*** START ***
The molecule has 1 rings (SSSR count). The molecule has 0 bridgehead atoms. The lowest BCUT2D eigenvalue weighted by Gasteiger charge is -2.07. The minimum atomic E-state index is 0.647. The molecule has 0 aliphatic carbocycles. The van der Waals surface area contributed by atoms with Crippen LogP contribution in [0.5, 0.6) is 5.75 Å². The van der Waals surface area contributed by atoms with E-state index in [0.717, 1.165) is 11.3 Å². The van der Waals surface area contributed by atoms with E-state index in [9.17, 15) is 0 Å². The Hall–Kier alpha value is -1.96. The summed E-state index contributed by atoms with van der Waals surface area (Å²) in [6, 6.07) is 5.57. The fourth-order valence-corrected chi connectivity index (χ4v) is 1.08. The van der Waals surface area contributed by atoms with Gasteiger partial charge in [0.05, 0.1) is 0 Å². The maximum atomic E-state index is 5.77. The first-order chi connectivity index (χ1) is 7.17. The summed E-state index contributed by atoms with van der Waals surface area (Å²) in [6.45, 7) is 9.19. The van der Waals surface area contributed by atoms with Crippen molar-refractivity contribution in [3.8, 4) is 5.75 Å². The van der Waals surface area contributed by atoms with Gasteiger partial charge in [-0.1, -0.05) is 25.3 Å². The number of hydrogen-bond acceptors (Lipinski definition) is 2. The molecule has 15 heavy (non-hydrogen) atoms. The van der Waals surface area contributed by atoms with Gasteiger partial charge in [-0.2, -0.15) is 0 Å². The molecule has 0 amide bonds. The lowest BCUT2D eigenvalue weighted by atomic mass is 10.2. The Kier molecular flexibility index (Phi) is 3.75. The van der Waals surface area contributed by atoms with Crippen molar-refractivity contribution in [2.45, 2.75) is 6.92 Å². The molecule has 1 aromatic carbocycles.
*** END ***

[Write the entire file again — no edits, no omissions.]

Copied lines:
The molecule has 1 rings (SSSR count). The molecule has 0 bridgehead atoms. The lowest BCUT2D eigenvalue weighted by Gasteiger charge is -2.07. The minimum atomic E-state index is 0.647. The molecule has 0 aliphatic carbocycles. The van der Waals surface area contributed by atoms with Crippen LogP contribution in [0.5, 0.6) is 5.75 Å². The van der Waals surface area contributed by atoms with E-state index in [0.717, 1.165) is 11.3 Å². The van der Waals surface area contributed by atoms with E-state index in [9.17, 15) is 0 Å². The Hall–Kier alpha value is -1.96. The summed E-state index contributed by atoms with van der Waals surface area (Å²) in [6, 6.07) is 5.57. The fourth-order valence-corrected chi connectivity index (χ4v) is 1.08. The van der Waals surface area contributed by atoms with Gasteiger partial charge in [0.05, 0.1) is 0 Å². The maximum atomic E-state index is 5.77. The first-order chi connectivity index (χ1) is 7.17. The summed E-state index contributed by atoms with van der Waals surface area (Å²) in [6.45, 7) is 9.19. The van der Waals surface area contributed by atoms with Crippen molar-refractivity contribution in [3.8, 4) is 5.75 Å². The van der Waals surface area contributed by atoms with Gasteiger partial charge in [-0.1, -0.05) is 25.3 Å². The number of hydrogen-bond acceptors (Lipinski definition) is 2. The molecule has 15 heavy (non-hydrogen) atoms. The van der Waals surface area contributed by atoms with Gasteiger partial charge in [-0.2, -0.15) is 0 Å². The molecule has 0 amide bonds. The lowest BCUT2D eigenvalue weighted by atomic mass is 10.2. The Kier molecular flexibility index (Phi) is 3.75. The van der Waals surface area contributed by atoms with Crippen molar-refractivity contribution in [2.45, 2.75) is 6.92 Å². The molecule has 1 aromatic carbocycles.